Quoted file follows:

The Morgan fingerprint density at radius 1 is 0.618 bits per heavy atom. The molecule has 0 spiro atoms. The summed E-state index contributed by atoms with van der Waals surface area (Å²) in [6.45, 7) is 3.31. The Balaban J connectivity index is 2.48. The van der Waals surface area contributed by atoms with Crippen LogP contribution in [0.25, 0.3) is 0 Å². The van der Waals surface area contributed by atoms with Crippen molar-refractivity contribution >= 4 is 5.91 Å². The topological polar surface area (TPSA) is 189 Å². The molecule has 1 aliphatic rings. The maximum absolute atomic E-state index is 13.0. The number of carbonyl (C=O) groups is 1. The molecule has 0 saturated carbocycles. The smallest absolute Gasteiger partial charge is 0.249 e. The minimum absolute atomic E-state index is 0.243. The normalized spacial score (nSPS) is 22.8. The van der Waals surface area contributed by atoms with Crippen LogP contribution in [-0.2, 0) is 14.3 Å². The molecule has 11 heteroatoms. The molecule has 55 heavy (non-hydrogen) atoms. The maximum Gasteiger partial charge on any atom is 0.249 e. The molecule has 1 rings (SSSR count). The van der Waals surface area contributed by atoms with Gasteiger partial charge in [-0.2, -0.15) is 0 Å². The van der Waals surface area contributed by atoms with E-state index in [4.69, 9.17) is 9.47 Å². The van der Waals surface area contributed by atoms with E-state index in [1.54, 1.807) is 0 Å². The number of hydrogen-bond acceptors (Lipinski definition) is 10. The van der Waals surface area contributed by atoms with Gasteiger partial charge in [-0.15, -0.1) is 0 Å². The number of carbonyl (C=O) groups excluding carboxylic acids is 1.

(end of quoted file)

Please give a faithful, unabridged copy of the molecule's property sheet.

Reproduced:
The Morgan fingerprint density at radius 1 is 0.618 bits per heavy atom. The molecule has 0 spiro atoms. The summed E-state index contributed by atoms with van der Waals surface area (Å²) in [6.45, 7) is 3.31. The Balaban J connectivity index is 2.48. The van der Waals surface area contributed by atoms with Crippen LogP contribution in [0.25, 0.3) is 0 Å². The van der Waals surface area contributed by atoms with Crippen molar-refractivity contribution >= 4 is 5.91 Å². The topological polar surface area (TPSA) is 189 Å². The molecule has 1 aliphatic rings. The maximum absolute atomic E-state index is 13.0. The number of carbonyl (C=O) groups is 1. The molecule has 0 saturated carbocycles. The smallest absolute Gasteiger partial charge is 0.249 e. The minimum absolute atomic E-state index is 0.243. The normalized spacial score (nSPS) is 22.8. The van der Waals surface area contributed by atoms with Crippen LogP contribution in [-0.2, 0) is 14.3 Å². The molecule has 11 heteroatoms. The molecule has 55 heavy (non-hydrogen) atoms. The maximum Gasteiger partial charge on any atom is 0.249 e. The molecule has 1 rings (SSSR count). The van der Waals surface area contributed by atoms with Gasteiger partial charge in [-0.2, -0.15) is 0 Å². The van der Waals surface area contributed by atoms with E-state index in [4.69, 9.17) is 9.47 Å². The van der Waals surface area contributed by atoms with E-state index in [1.54, 1.807) is 0 Å². The number of hydrogen-bond acceptors (Lipinski definition) is 10. The van der Waals surface area contributed by atoms with Gasteiger partial charge in [-0.15, -0.1) is 0 Å². The number of carbonyl (C=O) groups excluding carboxylic acids is 1.